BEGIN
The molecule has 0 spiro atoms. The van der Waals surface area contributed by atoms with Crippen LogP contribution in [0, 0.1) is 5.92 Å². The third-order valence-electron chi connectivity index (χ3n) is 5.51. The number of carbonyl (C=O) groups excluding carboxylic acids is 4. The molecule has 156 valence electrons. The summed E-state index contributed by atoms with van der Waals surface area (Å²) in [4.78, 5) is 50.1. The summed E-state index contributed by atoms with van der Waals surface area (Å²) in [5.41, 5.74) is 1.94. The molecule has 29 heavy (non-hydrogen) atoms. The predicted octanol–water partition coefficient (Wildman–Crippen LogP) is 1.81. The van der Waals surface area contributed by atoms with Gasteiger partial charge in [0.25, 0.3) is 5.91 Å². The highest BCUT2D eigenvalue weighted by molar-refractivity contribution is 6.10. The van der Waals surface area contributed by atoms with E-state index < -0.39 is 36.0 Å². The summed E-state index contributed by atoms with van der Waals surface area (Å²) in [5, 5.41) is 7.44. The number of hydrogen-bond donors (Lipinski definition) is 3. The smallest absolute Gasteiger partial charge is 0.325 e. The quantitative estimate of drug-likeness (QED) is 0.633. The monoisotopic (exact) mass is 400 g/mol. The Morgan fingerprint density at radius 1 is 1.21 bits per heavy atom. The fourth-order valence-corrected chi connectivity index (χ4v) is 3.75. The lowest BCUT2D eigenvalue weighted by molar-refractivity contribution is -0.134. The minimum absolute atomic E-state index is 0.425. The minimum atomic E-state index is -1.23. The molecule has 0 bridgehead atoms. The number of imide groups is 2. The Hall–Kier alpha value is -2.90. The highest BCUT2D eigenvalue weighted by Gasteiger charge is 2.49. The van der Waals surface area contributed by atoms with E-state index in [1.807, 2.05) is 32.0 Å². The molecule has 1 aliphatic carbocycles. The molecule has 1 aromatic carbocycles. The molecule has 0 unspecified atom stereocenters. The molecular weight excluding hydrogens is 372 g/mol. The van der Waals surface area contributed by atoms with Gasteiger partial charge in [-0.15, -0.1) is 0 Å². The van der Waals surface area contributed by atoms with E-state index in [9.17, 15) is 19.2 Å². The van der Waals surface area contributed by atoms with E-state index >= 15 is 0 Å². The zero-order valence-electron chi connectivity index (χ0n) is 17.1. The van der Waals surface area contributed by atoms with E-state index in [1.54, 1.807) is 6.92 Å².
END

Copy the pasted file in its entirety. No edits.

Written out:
The molecule has 0 spiro atoms. The van der Waals surface area contributed by atoms with Crippen LogP contribution in [0, 0.1) is 5.92 Å². The third-order valence-electron chi connectivity index (χ3n) is 5.51. The number of carbonyl (C=O) groups excluding carboxylic acids is 4. The molecule has 156 valence electrons. The summed E-state index contributed by atoms with van der Waals surface area (Å²) in [4.78, 5) is 50.1. The summed E-state index contributed by atoms with van der Waals surface area (Å²) in [5.41, 5.74) is 1.94. The molecule has 29 heavy (non-hydrogen) atoms. The predicted octanol–water partition coefficient (Wildman–Crippen LogP) is 1.81. The van der Waals surface area contributed by atoms with Gasteiger partial charge in [0.25, 0.3) is 5.91 Å². The highest BCUT2D eigenvalue weighted by molar-refractivity contribution is 6.10. The van der Waals surface area contributed by atoms with E-state index < -0.39 is 36.0 Å². The summed E-state index contributed by atoms with van der Waals surface area (Å²) in [5, 5.41) is 7.44. The number of hydrogen-bond donors (Lipinski definition) is 3. The smallest absolute Gasteiger partial charge is 0.325 e. The quantitative estimate of drug-likeness (QED) is 0.633. The monoisotopic (exact) mass is 400 g/mol. The Morgan fingerprint density at radius 1 is 1.21 bits per heavy atom. The fourth-order valence-corrected chi connectivity index (χ4v) is 3.75. The lowest BCUT2D eigenvalue weighted by molar-refractivity contribution is -0.134. The minimum absolute atomic E-state index is 0.425. The minimum atomic E-state index is -1.23. The molecule has 0 bridgehead atoms. The number of imide groups is 2. The Hall–Kier alpha value is -2.90. The highest BCUT2D eigenvalue weighted by Gasteiger charge is 2.49. The van der Waals surface area contributed by atoms with E-state index in [1.807, 2.05) is 32.0 Å². The molecule has 1 aliphatic carbocycles. The molecule has 1 aromatic carbocycles. The molecule has 0 unspecified atom stereocenters. The molecular weight excluding hydrogens is 372 g/mol. The van der Waals surface area contributed by atoms with Gasteiger partial charge in [-0.15, -0.1) is 0 Å². The van der Waals surface area contributed by atoms with E-state index in [9.17, 15) is 19.2 Å². The van der Waals surface area contributed by atoms with E-state index >= 15 is 0 Å². The zero-order valence-electron chi connectivity index (χ0n) is 17.1. The van der Waals surface area contributed by atoms with E-state index in [1.54, 1.807) is 6.92 Å².